Zoe Williams explores the radical changes that take place in a woman's brain over the course of pregnancy. It's an area of women's health we know surprisingly little about - but psychologists studying the effects of reproduction on the brain are now beginning to make startling discoveries.
During pregnancy, a woman's hormone levels rise to more than 100 times those seen during any other naturally occurring life event. The latest research suggests that these powerful chemicals re-programme the mum-to-be in a process labelled "maternal programming".
The proponents of the maternal programming theory argue that mothers are "made, not born" and the chemical and structural changes that occur within the pregnant brain optimise a woman's maternal behaviour in order for her to provide the most sensitive and protective care when her child is born. Zoe examines the implications of this theory for fathers and adoptive parents who have not undergone this biological priming.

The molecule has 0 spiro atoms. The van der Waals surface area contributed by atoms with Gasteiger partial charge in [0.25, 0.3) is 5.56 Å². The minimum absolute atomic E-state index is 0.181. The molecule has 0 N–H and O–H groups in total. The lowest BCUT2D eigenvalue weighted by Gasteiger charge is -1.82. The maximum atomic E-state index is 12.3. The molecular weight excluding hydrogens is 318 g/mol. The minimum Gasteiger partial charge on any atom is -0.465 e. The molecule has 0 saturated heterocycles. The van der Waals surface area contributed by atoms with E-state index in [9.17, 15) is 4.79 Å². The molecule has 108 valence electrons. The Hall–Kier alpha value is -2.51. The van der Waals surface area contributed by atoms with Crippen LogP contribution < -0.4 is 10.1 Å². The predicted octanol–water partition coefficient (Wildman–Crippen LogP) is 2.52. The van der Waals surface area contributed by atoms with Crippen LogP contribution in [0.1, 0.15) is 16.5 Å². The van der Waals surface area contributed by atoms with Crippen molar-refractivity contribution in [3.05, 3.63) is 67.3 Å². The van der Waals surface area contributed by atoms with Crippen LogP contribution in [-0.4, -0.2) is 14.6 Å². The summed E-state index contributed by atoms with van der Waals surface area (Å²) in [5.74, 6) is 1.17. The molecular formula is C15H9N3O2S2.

Zoe will also explore the effects of depression and stress during pregnancy, discovering that, while post-natal depression regularly grabs the headlines, ante-natal depression is just as common. Studies suggest that children born to mothers who suffered from clinically significant levels of anxiety and depression during pregnancy are more likely to suffer from a range of psychological and physical problems and are three times more likely to develop depression in later life. But this research has its critics, who argue that women are getting blamed for the health outcomes of their children and that telling women not to get stressed during pregnancy only heightens their levels of anxiety.
Presenter: Zoe Williams
Producer: Max O'Brien
A Juniper production for BBC Radio 4.